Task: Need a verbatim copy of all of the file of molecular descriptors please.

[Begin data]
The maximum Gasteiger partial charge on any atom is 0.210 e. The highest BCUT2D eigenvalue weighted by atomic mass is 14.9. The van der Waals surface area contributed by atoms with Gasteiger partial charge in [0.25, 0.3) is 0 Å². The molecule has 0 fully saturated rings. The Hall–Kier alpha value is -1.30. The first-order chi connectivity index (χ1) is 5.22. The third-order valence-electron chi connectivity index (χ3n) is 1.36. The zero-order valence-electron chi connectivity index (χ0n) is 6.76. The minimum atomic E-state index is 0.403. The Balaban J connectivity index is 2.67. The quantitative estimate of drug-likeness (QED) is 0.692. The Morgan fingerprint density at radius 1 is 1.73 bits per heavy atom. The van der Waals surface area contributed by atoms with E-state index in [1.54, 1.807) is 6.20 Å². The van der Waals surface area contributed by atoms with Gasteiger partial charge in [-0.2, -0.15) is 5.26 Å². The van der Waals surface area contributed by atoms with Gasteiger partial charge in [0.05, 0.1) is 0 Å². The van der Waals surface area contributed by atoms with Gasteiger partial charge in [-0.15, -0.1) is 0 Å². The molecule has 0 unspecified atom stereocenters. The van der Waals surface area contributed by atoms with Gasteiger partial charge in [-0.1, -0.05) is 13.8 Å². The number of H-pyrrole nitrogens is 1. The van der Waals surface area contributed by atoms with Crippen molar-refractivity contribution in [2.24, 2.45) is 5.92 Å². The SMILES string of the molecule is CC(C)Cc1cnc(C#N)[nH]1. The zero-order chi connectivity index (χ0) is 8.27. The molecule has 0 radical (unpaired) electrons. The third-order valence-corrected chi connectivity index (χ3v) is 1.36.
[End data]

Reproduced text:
The maximum Gasteiger partial charge on any atom is 0.210 e. The highest BCUT2D eigenvalue weighted by atomic mass is 14.9. The van der Waals surface area contributed by atoms with Gasteiger partial charge in [0.25, 0.3) is 0 Å². The molecule has 0 fully saturated rings. The Hall–Kier alpha value is -1.30. The first-order chi connectivity index (χ1) is 5.22. The third-order valence-electron chi connectivity index (χ3n) is 1.36. The zero-order valence-electron chi connectivity index (χ0n) is 6.76. The minimum atomic E-state index is 0.403. The Balaban J connectivity index is 2.67. The quantitative estimate of drug-likeness (QED) is 0.692. The Morgan fingerprint density at radius 1 is 1.73 bits per heavy atom. The van der Waals surface area contributed by atoms with E-state index in [1.54, 1.807) is 6.20 Å². The van der Waals surface area contributed by atoms with Gasteiger partial charge in [-0.2, -0.15) is 5.26 Å². The van der Waals surface area contributed by atoms with Gasteiger partial charge in [0.05, 0.1) is 0 Å². The van der Waals surface area contributed by atoms with Gasteiger partial charge in [-0.15, -0.1) is 0 Å². The molecule has 0 unspecified atom stereocenters. The van der Waals surface area contributed by atoms with Gasteiger partial charge in [-0.1, -0.05) is 13.8 Å². The number of H-pyrrole nitrogens is 1. The van der Waals surface area contributed by atoms with Crippen molar-refractivity contribution in [2.24, 2.45) is 5.92 Å². The SMILES string of the molecule is CC(C)Cc1cnc(C#N)[nH]1. The zero-order chi connectivity index (χ0) is 8.27. The molecule has 0 radical (unpaired) electrons. The third-order valence-corrected chi connectivity index (χ3v) is 1.36.